July 13, 2020
Sports Column

Many contributions enable Hall induction Past coaches, family, friends provide support

Recent recognition from the Maine Sports Legends Hall of Honors gives pause this week to reflect on a career which now includes writing for this newspaper and publishing material for Winning Hoops magazine and Lessiter Publications in Wisconsin.

I began all this basketball coaching stuff in 1969 at the old Bangor YMCA church league under the direction of the late John Coombs and Don Searway. Little did I know it at the time, but the coaching career would flourish to the point of spending time with the likes of Boston Celtics coaching greats Red Auerbach and Bill Fitch, two men I could only dream about meeting when I was a kid.

You see, I was a coaching wannabe from an early age.

I grew up in Brewer, a town that is forever embedded in my psyche because of the giants in athletics that I met there.

Topping that list are great sports figures such as the late Harry Dalton and Wes Jordan, who touched my life so positively that I began thinking what a great thing it would be to work with young people the way they did.

Oh, my. What a profound influence those two men had on me.

Minimizing the trauma of the cross-town move from Brewer to Bangor in 1963 were coaching giants such as Bob Kelley and the late Red Barry, who literally and figuratively took me under their wings and showed me what it took to be a player and a coach.

For all of that, I am eternally grateful.

And then the coaching began.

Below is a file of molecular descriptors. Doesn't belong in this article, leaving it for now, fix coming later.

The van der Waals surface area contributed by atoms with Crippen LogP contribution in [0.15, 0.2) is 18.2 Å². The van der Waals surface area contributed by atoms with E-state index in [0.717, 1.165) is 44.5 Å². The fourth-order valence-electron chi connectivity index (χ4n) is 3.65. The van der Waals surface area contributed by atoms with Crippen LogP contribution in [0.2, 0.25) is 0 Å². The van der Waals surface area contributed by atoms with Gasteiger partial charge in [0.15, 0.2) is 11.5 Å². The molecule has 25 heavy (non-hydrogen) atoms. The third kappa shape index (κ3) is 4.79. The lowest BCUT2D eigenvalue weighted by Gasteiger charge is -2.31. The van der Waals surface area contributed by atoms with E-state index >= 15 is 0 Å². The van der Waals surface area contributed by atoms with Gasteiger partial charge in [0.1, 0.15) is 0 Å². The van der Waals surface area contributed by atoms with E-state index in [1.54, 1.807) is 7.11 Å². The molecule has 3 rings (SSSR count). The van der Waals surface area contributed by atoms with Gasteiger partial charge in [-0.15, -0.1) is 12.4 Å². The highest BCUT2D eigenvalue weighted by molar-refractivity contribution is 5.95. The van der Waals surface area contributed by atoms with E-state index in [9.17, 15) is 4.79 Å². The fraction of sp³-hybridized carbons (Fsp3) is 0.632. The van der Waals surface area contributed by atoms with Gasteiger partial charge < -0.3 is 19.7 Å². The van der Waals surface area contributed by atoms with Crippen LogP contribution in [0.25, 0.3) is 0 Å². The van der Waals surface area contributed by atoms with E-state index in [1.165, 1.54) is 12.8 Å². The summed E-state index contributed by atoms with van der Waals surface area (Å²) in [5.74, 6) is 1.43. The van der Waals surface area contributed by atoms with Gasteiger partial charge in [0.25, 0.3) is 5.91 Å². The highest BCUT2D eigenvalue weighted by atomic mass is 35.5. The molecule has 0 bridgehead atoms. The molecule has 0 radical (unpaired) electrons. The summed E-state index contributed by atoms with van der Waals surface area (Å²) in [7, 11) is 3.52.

Reflecting back on it all, despite battling a tough illness all these years, I am grateful to all the players, assistant coaches, and managers, who diligently went about the business of listening to – and hopefully, absorbing – all the life lessons included within the game and the practice format for all of those 34 years.

I was blessed to be surrounded by so many fine people.

At home, I had a solid rock of a family, organized and lead by my wife Shelly and my two boys, Scott and Todd. She rolled with the proverbial punches thrown by a profession that are often stinging to a coach, who is, seemingly, always in the public eye.

Shelly is my best friend and one of the best assistant coaches I’ve had. Then along came Nate, and her role included all of the above again at home, a place she anchors while I’m out doing all the sports stuff.

And now, this newspaper gives me the chance to put this column together each week, hoping I strike a nerve or cause a smile with a sports story which triggers a lot of memories for our readers.

Yes, I feel blessed, and recognition such as last weekend’s Legends Hall is something I never thought of or dreamed about. I scored nine points in my lackluster hoop career at the interscholastic level, but it was the giants in sports that caused my head to turn.

Men like Artie Miles, Bob Cimbollek Gerry Hodge, Jack Butterfield, and John Winkin always took time for a budding coach to discuss style, discipline, and the like.

I forged ahead, dedicated to a coaching profession that made so many men and women happy.

Yes, I am truly blessed.

With former players such as Jamie Russell, David Carey, and Todd Hanson, dotting the coaching map now in Maine, I stand proud of what we accomplished, proudest still because the lessons of fair play and sportsmanship are being learned in sundry gyms across the state as I have stepped into retirement from the greatest business in the world.

And finally, I wish to thank all the parents and guardians of the young people I had the privilege to coach. Coaches should never underestimate how important it is to be given such an awesome responsibility.

Never – ever – take that lightly. Respect each one of them because they have afforded you the chance to mold young lives.

It is something akin to the priesthood or the ministry.

Trust me when I tell you that, dear readers.

Thanks to the Legends Hall of Honors, I had a chance to relive all of that.

BDN columnist Ron Brown, a retired high school basketball coach, can be reached at bdnsports@bangordailynews.net

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